He did well last night. I fed him a couple small meals, which he again kept down – but his poop began to worry me (nothing appeared that could have been an obstruction, but I won’t get any more graphic and gross than that). The vet was not overly concerned with the poop issue (something about upper and lower intestines – his was consistent with irritation in the less troubling of the two). More importantly, his behavior indicated he definitely was feeling much better. He is almost back to being a crazy, friendly, noisy, pain-in-the-butt, stereotypical lab puppy. He’s well hydrated, has a healthy appetite, his gums look good, and his poop issue was not overly concerning to the vet. So the vet removed his catheter today and sent us home again with a couple medications for his gut.
So…. what happened? I don’t really know. There was clearly something very wrong with him – and all the vets who saw him agreed, enough to seriously consider emergency surgery. Everything pointed to an obstruction, and Jet is a lab puppy so it seemed likely. I’ve tried to watch what he puts in his mouth (I’ve recovered innumerable sticks and rocks and pieces of trash and parts of toys from his mouth), but I’m sure things have gotten past me. But since nothing appeared to have made its way through, I began to worry that maybe something else was wrong (I had no idea what though). Today’s vet on staff reassured me though, as she thinks he probably just finally digested whatever it was. If Jet continues to eat well, and doesn’t vomit – and his poop issue clears up – the vet thinks he’ll be back to 100% in 72 hours or so. Of course, if he vomits again, we may be right back at the vet. Fingers crossed.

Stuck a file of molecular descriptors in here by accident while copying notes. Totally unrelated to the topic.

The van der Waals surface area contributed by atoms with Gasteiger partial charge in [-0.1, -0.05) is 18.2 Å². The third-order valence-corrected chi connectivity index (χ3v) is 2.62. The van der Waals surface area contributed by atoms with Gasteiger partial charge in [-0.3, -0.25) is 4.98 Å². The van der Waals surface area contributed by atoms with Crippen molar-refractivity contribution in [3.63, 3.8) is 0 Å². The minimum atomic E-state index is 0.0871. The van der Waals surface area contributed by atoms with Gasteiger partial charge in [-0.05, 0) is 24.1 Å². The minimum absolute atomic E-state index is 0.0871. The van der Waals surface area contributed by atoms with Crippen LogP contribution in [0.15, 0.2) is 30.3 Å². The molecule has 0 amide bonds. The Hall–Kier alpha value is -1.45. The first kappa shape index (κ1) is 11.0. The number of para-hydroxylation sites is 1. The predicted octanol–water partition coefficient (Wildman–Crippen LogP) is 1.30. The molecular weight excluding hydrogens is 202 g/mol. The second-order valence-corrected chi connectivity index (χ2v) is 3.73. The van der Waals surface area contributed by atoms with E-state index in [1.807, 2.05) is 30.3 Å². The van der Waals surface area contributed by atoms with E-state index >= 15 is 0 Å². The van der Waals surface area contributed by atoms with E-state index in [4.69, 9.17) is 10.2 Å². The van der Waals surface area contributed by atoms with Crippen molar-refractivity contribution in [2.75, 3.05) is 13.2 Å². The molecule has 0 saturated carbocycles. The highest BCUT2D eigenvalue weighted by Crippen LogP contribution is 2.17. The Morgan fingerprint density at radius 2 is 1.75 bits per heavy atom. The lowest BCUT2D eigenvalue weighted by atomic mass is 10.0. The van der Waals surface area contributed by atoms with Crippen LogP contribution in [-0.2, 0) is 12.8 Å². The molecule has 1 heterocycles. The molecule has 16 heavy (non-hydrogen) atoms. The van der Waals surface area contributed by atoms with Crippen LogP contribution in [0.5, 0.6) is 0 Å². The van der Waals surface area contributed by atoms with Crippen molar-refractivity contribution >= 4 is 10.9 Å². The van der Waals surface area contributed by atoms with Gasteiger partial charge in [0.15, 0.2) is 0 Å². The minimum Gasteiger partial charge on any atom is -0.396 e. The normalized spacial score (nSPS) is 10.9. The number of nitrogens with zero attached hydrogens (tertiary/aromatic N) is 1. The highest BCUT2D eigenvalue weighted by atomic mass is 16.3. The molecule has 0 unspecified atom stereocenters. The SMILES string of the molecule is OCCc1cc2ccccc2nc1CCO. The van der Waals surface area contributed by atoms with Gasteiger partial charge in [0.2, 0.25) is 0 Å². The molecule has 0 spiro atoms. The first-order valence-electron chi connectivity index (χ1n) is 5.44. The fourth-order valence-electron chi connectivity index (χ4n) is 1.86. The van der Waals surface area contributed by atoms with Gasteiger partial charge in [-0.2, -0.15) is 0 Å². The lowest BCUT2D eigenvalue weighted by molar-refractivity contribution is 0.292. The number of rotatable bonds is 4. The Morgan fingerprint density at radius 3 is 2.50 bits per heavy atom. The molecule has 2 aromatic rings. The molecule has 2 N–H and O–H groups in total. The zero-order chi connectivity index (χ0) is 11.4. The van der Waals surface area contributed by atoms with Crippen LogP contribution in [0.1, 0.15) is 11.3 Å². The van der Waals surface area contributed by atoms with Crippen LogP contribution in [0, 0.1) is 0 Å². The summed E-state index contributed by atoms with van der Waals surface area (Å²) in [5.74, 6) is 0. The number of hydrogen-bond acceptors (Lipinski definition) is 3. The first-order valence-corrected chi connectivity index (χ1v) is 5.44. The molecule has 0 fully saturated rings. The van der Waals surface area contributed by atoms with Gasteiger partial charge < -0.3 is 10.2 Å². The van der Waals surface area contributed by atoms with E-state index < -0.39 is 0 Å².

Why am I disclosing all this? Well, because his vet bills, including the emergency care, overnight stay, multiple xrays, medications, IV, etc., are… high. I’m not positive, but I’d estimate they are now in the $800-1,000 range. That’s a significant amount of funds not budgeted for – funds that DFW Rescue Me could have used to rescue several other dogs. So… if you’re able and willing, please consider making a donation to DFW Rescue Me. If you do make a donation, send me your name and address, and Jet and I will send you a thank you card.
On a side note – I’d like to give huge thanks to both City Vet – Oak Lawn (vet #1) and Hillside Vet Clinic (vet #2). All the doctors (and staff) at both locations were caring, helpful, and willing to patiently talk through everything with me, even when I was calling every couple hours.
You might remember that awesome field of bluebonnets (and indian paintbrushes) from last spring… Well, it was on my friend’s property out in Midlothian. I’ve been meaning to go out and photograph her horses ever since — but I was busy and then it was repulsively hot and then… Well, I finally went on an overcast day this week. She’s added in a new baby since I was last out there – totaling four now.
It was a very very grey day – and the horses weren’t interested in much beyond grazing (and the occasional snapping Lucki into line). I’d like to go back sometime when Denise is working them so I can get a bit more variety… one of these days.